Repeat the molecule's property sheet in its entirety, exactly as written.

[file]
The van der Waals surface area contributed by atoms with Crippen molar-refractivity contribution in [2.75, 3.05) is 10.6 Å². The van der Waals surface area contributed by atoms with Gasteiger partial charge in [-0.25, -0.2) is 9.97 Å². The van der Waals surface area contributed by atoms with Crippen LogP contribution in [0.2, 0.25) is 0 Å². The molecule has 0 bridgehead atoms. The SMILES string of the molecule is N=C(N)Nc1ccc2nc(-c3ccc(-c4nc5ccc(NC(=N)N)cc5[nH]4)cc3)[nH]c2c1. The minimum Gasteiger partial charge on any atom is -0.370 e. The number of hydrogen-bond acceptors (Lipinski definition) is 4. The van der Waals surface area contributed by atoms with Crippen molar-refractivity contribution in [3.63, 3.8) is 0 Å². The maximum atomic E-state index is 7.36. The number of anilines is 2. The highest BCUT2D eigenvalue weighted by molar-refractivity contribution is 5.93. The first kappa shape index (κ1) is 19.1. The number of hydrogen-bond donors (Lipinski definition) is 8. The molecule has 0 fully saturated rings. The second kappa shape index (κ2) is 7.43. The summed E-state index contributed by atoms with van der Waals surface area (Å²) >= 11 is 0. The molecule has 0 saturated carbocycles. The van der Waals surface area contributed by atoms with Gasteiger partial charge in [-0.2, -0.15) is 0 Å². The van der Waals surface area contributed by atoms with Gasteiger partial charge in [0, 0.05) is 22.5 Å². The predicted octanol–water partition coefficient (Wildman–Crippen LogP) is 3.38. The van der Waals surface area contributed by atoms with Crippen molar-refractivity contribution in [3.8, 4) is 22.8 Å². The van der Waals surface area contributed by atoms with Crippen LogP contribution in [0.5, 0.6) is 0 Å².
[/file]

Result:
The van der Waals surface area contributed by atoms with Crippen molar-refractivity contribution in [2.75, 3.05) is 10.6 Å². The van der Waals surface area contributed by atoms with Gasteiger partial charge in [-0.25, -0.2) is 9.97 Å². The van der Waals surface area contributed by atoms with Crippen LogP contribution in [0.2, 0.25) is 0 Å². The molecule has 0 bridgehead atoms. The SMILES string of the molecule is N=C(N)Nc1ccc2nc(-c3ccc(-c4nc5ccc(NC(=N)N)cc5[nH]4)cc3)[nH]c2c1. The minimum Gasteiger partial charge on any atom is -0.370 e. The number of hydrogen-bond acceptors (Lipinski definition) is 4. The van der Waals surface area contributed by atoms with Crippen molar-refractivity contribution in [3.63, 3.8) is 0 Å². The maximum atomic E-state index is 7.36. The number of anilines is 2. The highest BCUT2D eigenvalue weighted by molar-refractivity contribution is 5.93. The first kappa shape index (κ1) is 19.1. The number of hydrogen-bond donors (Lipinski definition) is 8. The molecule has 0 fully saturated rings. The second kappa shape index (κ2) is 7.43. The summed E-state index contributed by atoms with van der Waals surface area (Å²) >= 11 is 0. The molecule has 0 saturated carbocycles. The van der Waals surface area contributed by atoms with Gasteiger partial charge in [-0.2, -0.15) is 0 Å². The van der Waals surface area contributed by atoms with Gasteiger partial charge in [0, 0.05) is 22.5 Å². The predicted octanol–water partition coefficient (Wildman–Crippen LogP) is 3.38. The van der Waals surface area contributed by atoms with Crippen molar-refractivity contribution in [3.8, 4) is 22.8 Å². The van der Waals surface area contributed by atoms with Crippen LogP contribution in [0.5, 0.6) is 0 Å².